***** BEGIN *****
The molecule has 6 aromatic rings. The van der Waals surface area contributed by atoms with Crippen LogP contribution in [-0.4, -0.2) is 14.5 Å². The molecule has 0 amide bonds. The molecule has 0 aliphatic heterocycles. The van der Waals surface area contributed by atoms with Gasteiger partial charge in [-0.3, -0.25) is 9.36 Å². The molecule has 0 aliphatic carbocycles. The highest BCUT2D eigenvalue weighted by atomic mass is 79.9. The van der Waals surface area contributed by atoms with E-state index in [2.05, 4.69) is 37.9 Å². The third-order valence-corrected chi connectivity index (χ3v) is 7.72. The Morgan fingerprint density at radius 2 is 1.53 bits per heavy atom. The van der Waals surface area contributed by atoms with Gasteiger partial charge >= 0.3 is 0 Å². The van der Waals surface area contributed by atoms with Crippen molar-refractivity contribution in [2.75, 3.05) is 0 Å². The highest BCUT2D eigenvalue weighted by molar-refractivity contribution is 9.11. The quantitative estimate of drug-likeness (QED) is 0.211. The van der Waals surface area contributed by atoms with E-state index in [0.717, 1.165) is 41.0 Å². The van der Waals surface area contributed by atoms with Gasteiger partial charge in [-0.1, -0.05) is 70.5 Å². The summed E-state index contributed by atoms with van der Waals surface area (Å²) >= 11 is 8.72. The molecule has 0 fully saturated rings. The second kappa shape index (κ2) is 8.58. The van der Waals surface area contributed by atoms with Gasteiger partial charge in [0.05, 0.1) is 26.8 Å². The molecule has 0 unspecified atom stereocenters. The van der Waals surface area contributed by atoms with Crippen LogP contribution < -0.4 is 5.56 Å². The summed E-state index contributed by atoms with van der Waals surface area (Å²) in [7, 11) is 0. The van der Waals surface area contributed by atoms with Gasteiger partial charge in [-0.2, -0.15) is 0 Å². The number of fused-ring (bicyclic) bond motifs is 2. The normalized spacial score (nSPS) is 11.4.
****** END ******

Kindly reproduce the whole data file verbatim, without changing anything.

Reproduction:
The molecule has 6 aromatic rings. The van der Waals surface area contributed by atoms with Crippen LogP contribution in [-0.4, -0.2) is 14.5 Å². The molecule has 0 amide bonds. The molecule has 0 aliphatic heterocycles. The van der Waals surface area contributed by atoms with Gasteiger partial charge in [-0.3, -0.25) is 9.36 Å². The molecule has 0 aliphatic carbocycles. The highest BCUT2D eigenvalue weighted by atomic mass is 79.9. The van der Waals surface area contributed by atoms with E-state index in [2.05, 4.69) is 37.9 Å². The third-order valence-corrected chi connectivity index (χ3v) is 7.72. The Morgan fingerprint density at radius 2 is 1.53 bits per heavy atom. The van der Waals surface area contributed by atoms with Gasteiger partial charge >= 0.3 is 0 Å². The van der Waals surface area contributed by atoms with Crippen molar-refractivity contribution in [2.75, 3.05) is 0 Å². The highest BCUT2D eigenvalue weighted by molar-refractivity contribution is 9.11. The quantitative estimate of drug-likeness (QED) is 0.211. The van der Waals surface area contributed by atoms with E-state index in [0.717, 1.165) is 41.0 Å². The van der Waals surface area contributed by atoms with Gasteiger partial charge in [-0.1, -0.05) is 70.5 Å². The summed E-state index contributed by atoms with van der Waals surface area (Å²) >= 11 is 8.72. The molecule has 0 fully saturated rings. The second kappa shape index (κ2) is 8.58. The van der Waals surface area contributed by atoms with Gasteiger partial charge in [0.05, 0.1) is 26.8 Å². The molecule has 0 unspecified atom stereocenters. The van der Waals surface area contributed by atoms with Crippen LogP contribution < -0.4 is 5.56 Å². The summed E-state index contributed by atoms with van der Waals surface area (Å²) in [7, 11) is 0. The van der Waals surface area contributed by atoms with Gasteiger partial charge in [-0.2, -0.15) is 0 Å². The number of fused-ring (bicyclic) bond motifs is 2. The normalized spacial score (nSPS) is 11.4.